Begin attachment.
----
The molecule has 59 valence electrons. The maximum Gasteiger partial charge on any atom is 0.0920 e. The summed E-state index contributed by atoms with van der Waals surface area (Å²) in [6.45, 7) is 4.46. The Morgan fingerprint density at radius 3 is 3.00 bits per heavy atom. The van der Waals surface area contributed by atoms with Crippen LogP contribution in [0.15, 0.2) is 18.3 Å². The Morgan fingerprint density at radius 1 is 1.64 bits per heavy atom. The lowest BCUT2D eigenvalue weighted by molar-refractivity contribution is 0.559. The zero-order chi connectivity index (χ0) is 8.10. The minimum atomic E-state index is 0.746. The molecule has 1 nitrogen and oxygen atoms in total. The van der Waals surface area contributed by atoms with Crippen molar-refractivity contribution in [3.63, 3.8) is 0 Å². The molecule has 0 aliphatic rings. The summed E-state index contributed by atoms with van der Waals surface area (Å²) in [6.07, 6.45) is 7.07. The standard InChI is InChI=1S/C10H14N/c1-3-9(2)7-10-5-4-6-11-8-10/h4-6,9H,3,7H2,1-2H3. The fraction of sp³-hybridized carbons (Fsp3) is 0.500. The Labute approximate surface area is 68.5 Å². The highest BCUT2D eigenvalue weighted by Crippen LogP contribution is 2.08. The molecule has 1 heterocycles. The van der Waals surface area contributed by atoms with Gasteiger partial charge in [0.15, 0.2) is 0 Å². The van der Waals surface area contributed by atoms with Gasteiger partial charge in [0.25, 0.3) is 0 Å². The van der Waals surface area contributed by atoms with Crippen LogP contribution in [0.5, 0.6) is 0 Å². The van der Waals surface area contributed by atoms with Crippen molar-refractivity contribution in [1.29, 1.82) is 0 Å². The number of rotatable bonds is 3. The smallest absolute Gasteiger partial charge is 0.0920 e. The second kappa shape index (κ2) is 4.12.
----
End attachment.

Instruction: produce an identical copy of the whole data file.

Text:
The molecule has 59 valence electrons. The maximum Gasteiger partial charge on any atom is 0.0920 e. The summed E-state index contributed by atoms with van der Waals surface area (Å²) in [6.45, 7) is 4.46. The Morgan fingerprint density at radius 3 is 3.00 bits per heavy atom. The van der Waals surface area contributed by atoms with Crippen LogP contribution in [0.15, 0.2) is 18.3 Å². The Morgan fingerprint density at radius 1 is 1.64 bits per heavy atom. The lowest BCUT2D eigenvalue weighted by molar-refractivity contribution is 0.559. The zero-order chi connectivity index (χ0) is 8.10. The minimum atomic E-state index is 0.746. The molecule has 1 nitrogen and oxygen atoms in total. The van der Waals surface area contributed by atoms with Crippen molar-refractivity contribution in [3.63, 3.8) is 0 Å². The molecule has 0 aliphatic rings. The summed E-state index contributed by atoms with van der Waals surface area (Å²) in [6.07, 6.45) is 7.07. The standard InChI is InChI=1S/C10H14N/c1-3-9(2)7-10-5-4-6-11-8-10/h4-6,9H,3,7H2,1-2H3. The fraction of sp³-hybridized carbons (Fsp3) is 0.500. The Labute approximate surface area is 68.5 Å². The highest BCUT2D eigenvalue weighted by Crippen LogP contribution is 2.08. The molecule has 1 heterocycles. The van der Waals surface area contributed by atoms with Gasteiger partial charge in [0.15, 0.2) is 0 Å². The van der Waals surface area contributed by atoms with Gasteiger partial charge in [0.25, 0.3) is 0 Å². The van der Waals surface area contributed by atoms with Crippen LogP contribution in [0.5, 0.6) is 0 Å². The van der Waals surface area contributed by atoms with Crippen molar-refractivity contribution in [1.29, 1.82) is 0 Å². The number of rotatable bonds is 3. The smallest absolute Gasteiger partial charge is 0.0920 e. The second kappa shape index (κ2) is 4.12.